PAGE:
Popular Thai pro-democracy figure charged over flash mob rally

Nicola Smith
·2-min read
Thanathorn Juangroongruangkit at a flash mob protest in Bangkok in December  - Mladen Antonov/AFP
Thanathorn Juangroongruangkit at a flash mob protest in Bangkok in December - Mladen Antonov/AFP

One of Thailand’s most popular anti-establishment politicians has been charged for his role in an illegal flash mob protest last year, in a move that is likely to fuel the current wave of pro-democracy protests. 

Thanathorn Juangroongruangkit, 41, a charismatic billionaire and founder of the dissolved Future Forward party, is accused of five public assembly violations linked to the rally in Bangkok's central shopping district last December, Krisadung Nutcharat, his lawyer, said on Thursday. 

The charges include failing to notify police of a public gathering, blocking a sky train station, using a megaphone without permission and holding a rally close to a royal residence. 

Four other people from his Progressive Movement Group and Move Forward Party face similar charges. All five deny any wrongdoing. 

Mr Thanathorn has been an outspoken advocate of the protest movement that has gripped the Thai capital, Bangkok, since June, and he recently condemned a short-lived emergency order aimed at keeping demonstrators off the streets. 

During last year’s elections, he and his pro-democracy Future Forward Party, proved to be enormously popular with young, first-time voters, and garnered the third-largest share of seats.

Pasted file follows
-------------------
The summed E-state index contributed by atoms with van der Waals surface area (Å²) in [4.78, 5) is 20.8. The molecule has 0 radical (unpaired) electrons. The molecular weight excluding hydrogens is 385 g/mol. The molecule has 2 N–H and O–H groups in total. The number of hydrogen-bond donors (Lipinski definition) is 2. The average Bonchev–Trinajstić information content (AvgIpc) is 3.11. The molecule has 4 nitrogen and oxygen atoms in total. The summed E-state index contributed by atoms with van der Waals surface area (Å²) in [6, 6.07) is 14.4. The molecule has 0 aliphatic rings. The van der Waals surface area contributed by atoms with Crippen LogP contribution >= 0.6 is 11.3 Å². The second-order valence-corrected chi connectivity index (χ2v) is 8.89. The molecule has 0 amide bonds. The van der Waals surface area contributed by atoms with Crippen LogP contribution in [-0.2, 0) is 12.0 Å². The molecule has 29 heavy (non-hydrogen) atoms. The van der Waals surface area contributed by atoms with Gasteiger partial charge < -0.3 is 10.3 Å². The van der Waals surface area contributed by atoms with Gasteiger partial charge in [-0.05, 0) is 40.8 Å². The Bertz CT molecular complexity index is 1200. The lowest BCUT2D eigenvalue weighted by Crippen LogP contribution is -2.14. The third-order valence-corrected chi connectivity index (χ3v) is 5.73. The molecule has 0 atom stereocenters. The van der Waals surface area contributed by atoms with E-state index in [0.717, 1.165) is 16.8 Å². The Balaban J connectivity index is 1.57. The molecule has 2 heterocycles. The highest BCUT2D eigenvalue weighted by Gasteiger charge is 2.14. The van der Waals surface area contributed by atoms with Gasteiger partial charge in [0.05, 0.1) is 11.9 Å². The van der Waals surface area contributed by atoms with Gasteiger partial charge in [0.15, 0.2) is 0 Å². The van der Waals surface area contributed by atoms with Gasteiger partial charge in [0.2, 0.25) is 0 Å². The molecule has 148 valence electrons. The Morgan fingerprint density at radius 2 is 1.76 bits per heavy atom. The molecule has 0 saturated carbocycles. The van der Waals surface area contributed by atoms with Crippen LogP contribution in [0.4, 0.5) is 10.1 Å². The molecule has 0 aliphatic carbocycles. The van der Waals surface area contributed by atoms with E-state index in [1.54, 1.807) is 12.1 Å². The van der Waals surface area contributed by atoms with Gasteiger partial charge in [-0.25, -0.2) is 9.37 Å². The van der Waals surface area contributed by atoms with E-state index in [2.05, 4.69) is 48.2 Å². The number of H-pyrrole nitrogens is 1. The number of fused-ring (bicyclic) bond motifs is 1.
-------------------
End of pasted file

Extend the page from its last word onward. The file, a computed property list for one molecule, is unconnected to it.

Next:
Protester held a mock fashion show to lampoon the monarchy - Lauren DeCicca/Getty Images
Protester held a mock fashion show to lampoon the monarchy - Lauren DeCicca/Getty Images

However, in February a court ruled the FFP had received a loan from Mr Thanathorn which was deemed a donation - making it illegal – and the party was forced to disband. 

The verdict sparked widespread anger and disillusionment with the democratic process, paving the way for the current mass rallies, which have brought tens of thousands of protesters to the streets over the summer months. 

What began as anti-government demonstrations after the disappearance of a Thai pro-democracy activist in Cambodia  have now widened into calls for reforms of the monarchy, breaking a long-standing taboo, and risking long jail terms under the country’s strict lese majeste laws. 

Protesters have become increasingly bolder in their criticisms of the monarchy. 

On Thursday evening demonstrators openly criticised spending by King Maha Vajiralongkorn’s palace at a mock “fashion show” that parodied members of the royal family.

The show, which drew thousands of people, featured a red carpet parade lampooning the monarchy, and speakers denounced what they said was wasteful spending by the royal family at a time when Thailand’s tourism-reliant economy has been slammed by the global pandemic.